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Advocates Discuss Voting Rights at Harvard Panel Hosted by Vice Provost for Advances in Learning

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Voting rights advocates discussed ongoing litigation at the intersection of racial justice and voting rights at a virtual event hosted by the Office of the Vice Provost for Advances in Learning on Tuesday.

Co-sponsored by the VPAL, the Harvard Alumni Association, and Harvard Law School’s Charles Hamilton Houston Institute for Race and Justice, the talk featured CHHI Strategic Litigation and Advocacy director Alora Thomas-Lundborg in conversation with American Civil Liberties Union attorney Davin M. Rosborough. The pair discussed a number of ongoing Supreme Court cases with potential implications for voting rights across the country.

During the event, Rosborough described two types of claims — vote dilution and vote denial — that are often brought forth when contesting the application of the Voting Rights Act of 1965.

Vote dilution deals with redistricting and relative representation of voters. Vote denial refers to “restrictions that affect your opportunity to participate in the political process equally,” including restrictive voter ID laws and precinct closures, per Rosborough.

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In his discussion of vote dilution, Rosborough spoke about Merrill v. Milligan, a Supreme Court case challenging the constitutionality of Alabama’s redistricting plan following the 2020 census. Rosborough said that Alabama has “limited Black voting power to just one district, despite Black Alabamians making up about 27 percent of voters in the state.”

“Voting in Alabama is extremely racially polarized still, meaning that Black-preferred candidates and white-preferred candidates are different candidates,” Rosborough said.

Rosborough, who anticipates a decision from the Supreme Court on Merrill v. Milligan between March and June 2023, said the court’s decision to take up the case “really made clear that they were interested in reconsidering things.”

In response to a question on voter fraud, Thomas-Lundborg said that some states have passed restrictions to prevent voter impersonation, though she noted those cases are uncommon.

“The idea that we need to make it more difficult for something that is exceedingly rare has always kind of just blown my mind a little bit,” Thomas-Lundborg said. “In fact, not just voter ID, but there are lots of things we do to make voting really difficult — like having it on a Tuesday, when a lot of people are working.”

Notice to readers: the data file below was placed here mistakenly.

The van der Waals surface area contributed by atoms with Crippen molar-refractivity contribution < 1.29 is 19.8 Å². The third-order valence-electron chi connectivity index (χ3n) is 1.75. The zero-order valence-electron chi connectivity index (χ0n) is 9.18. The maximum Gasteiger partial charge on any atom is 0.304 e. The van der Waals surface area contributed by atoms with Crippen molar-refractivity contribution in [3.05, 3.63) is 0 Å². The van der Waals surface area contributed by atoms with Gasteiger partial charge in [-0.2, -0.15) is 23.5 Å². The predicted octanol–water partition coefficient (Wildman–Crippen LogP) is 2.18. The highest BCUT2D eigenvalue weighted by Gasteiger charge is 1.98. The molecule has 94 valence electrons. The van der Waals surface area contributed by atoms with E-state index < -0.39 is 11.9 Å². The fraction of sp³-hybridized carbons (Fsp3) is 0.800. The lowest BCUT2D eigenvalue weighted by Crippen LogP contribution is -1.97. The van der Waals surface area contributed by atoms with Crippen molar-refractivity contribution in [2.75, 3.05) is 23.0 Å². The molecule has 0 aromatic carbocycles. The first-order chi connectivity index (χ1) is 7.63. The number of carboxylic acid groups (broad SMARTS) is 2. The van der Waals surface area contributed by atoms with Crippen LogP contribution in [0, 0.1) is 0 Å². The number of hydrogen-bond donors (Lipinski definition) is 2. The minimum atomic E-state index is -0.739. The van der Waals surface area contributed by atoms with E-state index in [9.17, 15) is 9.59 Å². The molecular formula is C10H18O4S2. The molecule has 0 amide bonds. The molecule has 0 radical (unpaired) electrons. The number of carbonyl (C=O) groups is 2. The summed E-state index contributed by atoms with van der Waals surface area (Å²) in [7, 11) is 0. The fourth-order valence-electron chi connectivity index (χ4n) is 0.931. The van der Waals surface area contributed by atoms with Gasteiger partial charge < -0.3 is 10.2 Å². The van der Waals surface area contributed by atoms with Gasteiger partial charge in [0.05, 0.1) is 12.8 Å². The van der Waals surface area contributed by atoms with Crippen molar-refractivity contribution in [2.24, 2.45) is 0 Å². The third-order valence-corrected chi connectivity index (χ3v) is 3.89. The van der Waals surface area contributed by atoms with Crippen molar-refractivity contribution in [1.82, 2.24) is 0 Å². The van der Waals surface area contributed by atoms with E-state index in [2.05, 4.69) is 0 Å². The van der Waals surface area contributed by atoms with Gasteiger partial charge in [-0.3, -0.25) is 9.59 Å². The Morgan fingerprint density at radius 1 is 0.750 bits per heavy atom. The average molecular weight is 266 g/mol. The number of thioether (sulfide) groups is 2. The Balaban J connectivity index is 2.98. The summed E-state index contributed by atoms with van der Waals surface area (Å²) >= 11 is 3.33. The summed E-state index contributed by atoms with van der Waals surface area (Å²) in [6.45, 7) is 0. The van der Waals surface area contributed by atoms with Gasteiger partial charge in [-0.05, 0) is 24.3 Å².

The speakers also discussed Moore v. Harper, an upcoming Supreme Court case on partisan gerrymandering under the “free and fair” election clause of the North Carolina constitution. In February, the state’s supreme court struck down the redistricting plan on the basis that extreme partisan gerrymandering violates the state’s election clause.

Rosborough said one of North Carolina’s main arguments is the “independent state legislature doctrine,” which theorizes that state courts do not have a role in federal elections given that time, place, and manner are determined by state legislatures.

“That’s really what that case concerns – whether state courts and state Supreme Courts can enforce their own state constitutions, or whether state legislatures basically get the free rein to do whatever they want, irrespective of the state constitution,” Rosborough said.

During the virtual event, Thomas-Lundborg cited an anecdote in which she had to continually explain American voting restrictions to her Swedish in-laws.

“I cannot explain to my in-laws what I do, because when I try to explain to them about the restrictions that we have on the right to vote, it just blows their mind,” Thomas-Lundborg said. “When I think about our system compared to other democracies, no one else has a system that is as difficult to participate in as ours.”

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